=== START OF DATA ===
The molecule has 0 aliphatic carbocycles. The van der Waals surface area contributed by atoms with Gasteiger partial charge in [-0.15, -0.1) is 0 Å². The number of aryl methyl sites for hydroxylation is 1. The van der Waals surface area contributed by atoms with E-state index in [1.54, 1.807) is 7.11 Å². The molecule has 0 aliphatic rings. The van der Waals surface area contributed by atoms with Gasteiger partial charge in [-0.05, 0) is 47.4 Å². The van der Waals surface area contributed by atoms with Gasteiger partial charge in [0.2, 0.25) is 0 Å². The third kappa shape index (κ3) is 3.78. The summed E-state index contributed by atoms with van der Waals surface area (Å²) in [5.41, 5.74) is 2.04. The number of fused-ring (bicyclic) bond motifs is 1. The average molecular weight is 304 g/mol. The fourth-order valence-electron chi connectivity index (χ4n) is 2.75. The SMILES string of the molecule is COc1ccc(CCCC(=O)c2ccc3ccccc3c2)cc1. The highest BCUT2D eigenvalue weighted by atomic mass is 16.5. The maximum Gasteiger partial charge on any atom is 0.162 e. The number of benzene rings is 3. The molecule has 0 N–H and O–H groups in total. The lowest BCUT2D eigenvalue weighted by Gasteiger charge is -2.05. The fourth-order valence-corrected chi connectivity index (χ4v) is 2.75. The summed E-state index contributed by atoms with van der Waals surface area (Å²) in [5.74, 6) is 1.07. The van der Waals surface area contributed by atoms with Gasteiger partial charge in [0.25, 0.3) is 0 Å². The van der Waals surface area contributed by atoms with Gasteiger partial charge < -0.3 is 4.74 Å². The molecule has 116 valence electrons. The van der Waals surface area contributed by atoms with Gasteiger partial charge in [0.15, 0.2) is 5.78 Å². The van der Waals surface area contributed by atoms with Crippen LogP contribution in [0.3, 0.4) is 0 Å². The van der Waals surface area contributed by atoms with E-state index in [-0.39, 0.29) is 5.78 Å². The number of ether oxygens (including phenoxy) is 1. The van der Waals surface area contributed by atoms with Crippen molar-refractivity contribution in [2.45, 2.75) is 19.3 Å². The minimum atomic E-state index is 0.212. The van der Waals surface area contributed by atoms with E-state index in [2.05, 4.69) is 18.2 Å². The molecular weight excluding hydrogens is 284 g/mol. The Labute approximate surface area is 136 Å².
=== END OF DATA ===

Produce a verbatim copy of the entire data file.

The molecule has 0 aliphatic carbocycles. The van der Waals surface area contributed by atoms with Gasteiger partial charge in [-0.15, -0.1) is 0 Å². The number of aryl methyl sites for hydroxylation is 1. The van der Waals surface area contributed by atoms with E-state index in [1.54, 1.807) is 7.11 Å². The molecule has 0 aliphatic rings. The van der Waals surface area contributed by atoms with Gasteiger partial charge in [-0.05, 0) is 47.4 Å². The van der Waals surface area contributed by atoms with Gasteiger partial charge in [0.2, 0.25) is 0 Å². The third kappa shape index (κ3) is 3.78. The summed E-state index contributed by atoms with van der Waals surface area (Å²) in [5.41, 5.74) is 2.04. The number of fused-ring (bicyclic) bond motifs is 1. The average molecular weight is 304 g/mol. The fourth-order valence-electron chi connectivity index (χ4n) is 2.75. The SMILES string of the molecule is COc1ccc(CCCC(=O)c2ccc3ccccc3c2)cc1. The highest BCUT2D eigenvalue weighted by atomic mass is 16.5. The maximum Gasteiger partial charge on any atom is 0.162 e. The number of benzene rings is 3. The molecule has 0 N–H and O–H groups in total. The lowest BCUT2D eigenvalue weighted by Gasteiger charge is -2.05. The fourth-order valence-corrected chi connectivity index (χ4v) is 2.75. The summed E-state index contributed by atoms with van der Waals surface area (Å²) in [5.74, 6) is 1.07. The van der Waals surface area contributed by atoms with Gasteiger partial charge in [0.25, 0.3) is 0 Å². The van der Waals surface area contributed by atoms with Gasteiger partial charge < -0.3 is 4.74 Å². The molecule has 116 valence electrons. The van der Waals surface area contributed by atoms with Gasteiger partial charge in [0.15, 0.2) is 5.78 Å². The van der Waals surface area contributed by atoms with Crippen LogP contribution in [0.3, 0.4) is 0 Å². The van der Waals surface area contributed by atoms with E-state index in [-0.39, 0.29) is 5.78 Å². The number of ether oxygens (including phenoxy) is 1. The van der Waals surface area contributed by atoms with Crippen molar-refractivity contribution in [2.45, 2.75) is 19.3 Å². The minimum atomic E-state index is 0.212. The van der Waals surface area contributed by atoms with E-state index in [2.05, 4.69) is 18.2 Å². The molecular weight excluding hydrogens is 284 g/mol. The Labute approximate surface area is 136 Å².